Garbage hills are almost like natural phenomena in Port-au-Prince. There are some that have been growing for so long on the same corners that a frequent visitor might feel an old landmark had been lost, were these hills someday to be leveled and carted away.

Where should you dump your garbage in a country as super-populated as Haiti? Private haulers and the occasional government truck used to put garbage, when they put it anywhere, on salt-destoyed coastal plains where no one lived. But since the earthquake, even the driest, most ungiving, most sun-blasted spots have been turned into tent cities for the catastrophe’s displaced, so if you dump stuff there now, where private companies have been accustomed to dumping, you are polluting places where actual people are currently living.

The tangle of cause, effect, and consequence is very hard to sort through. You can’t blame Martelly for trying an outright ban (as long as he’s also trying to stop people from the Dominican Republic importing the stuff over the border — haven’t heard yet what’s happening there). He knows the plastic problem is out of control, and also he has a bunch of foreigners clamoring for some beautification of the Haitian landscape, both for Haitians’ sake and because bags in trees offend the outsider eye, and are no good for plans to turn Haiti into a tourist destination — like preCastro Havana, some are fantasizing.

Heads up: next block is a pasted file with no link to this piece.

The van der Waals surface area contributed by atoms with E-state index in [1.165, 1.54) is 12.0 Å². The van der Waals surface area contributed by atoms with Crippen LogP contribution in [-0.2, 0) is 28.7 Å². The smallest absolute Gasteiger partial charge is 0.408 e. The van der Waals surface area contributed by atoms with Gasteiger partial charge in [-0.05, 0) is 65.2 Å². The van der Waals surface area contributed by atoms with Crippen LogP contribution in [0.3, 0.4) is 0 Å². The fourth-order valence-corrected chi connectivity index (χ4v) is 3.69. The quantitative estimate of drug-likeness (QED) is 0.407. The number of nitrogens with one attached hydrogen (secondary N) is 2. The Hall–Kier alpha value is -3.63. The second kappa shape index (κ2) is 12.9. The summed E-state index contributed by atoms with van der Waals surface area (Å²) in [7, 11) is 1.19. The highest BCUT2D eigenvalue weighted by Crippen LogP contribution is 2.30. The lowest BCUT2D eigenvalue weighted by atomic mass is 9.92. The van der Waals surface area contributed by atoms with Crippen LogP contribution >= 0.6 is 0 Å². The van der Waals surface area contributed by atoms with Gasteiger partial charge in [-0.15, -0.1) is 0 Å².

Before these items were imported, Haitians managed quite nicely without plastic bags and containers. Port-au-Prince was not luxurious, except for the very few, and it wan’t clean because the means weren’t available to clean public places. But it wasn’t at every turn a litter spattered place, as it can seem these days. 

Still, not to be sentimental, but you can go into the most extreme poverty in Haiti and watch people sweeping in front of their houses with the most anorexic-looking brooms; and washing their laundry in old gray water in buckets outside the house. The one fork and the one spoon and the two plates of the household are scrubbed and shining.  This is not the exception, but the rule. 

These same people, perfection in their housekeeping, will not worry about throwing a plastic food container onto the ground on Grande Rue downtown, nor will the big bourgeois, riding in his big SUV up the hill, feel any twinge of conscience as he tosses a similar container to the curb, quickly rolling the window up again to keep in the friz, Creole for air-conditioning. Since public functionaries do not make the state function for the citizen — neither for the poor woman in the shantytown nor for the rich trader in his fancy car — the Haitian citoyen is not likely to think twice before dirtying the public arena.

No ban on anything can fix this attitude, but only responsible government, properly funded, properly run. Haiti can have that — Haitians certainly want it, most of them — but it can only have a decent and transparent government of goodwill if the outsiders who control so much right now in Haiti can figure out how to militate for that, rather than for dependency and pauperism.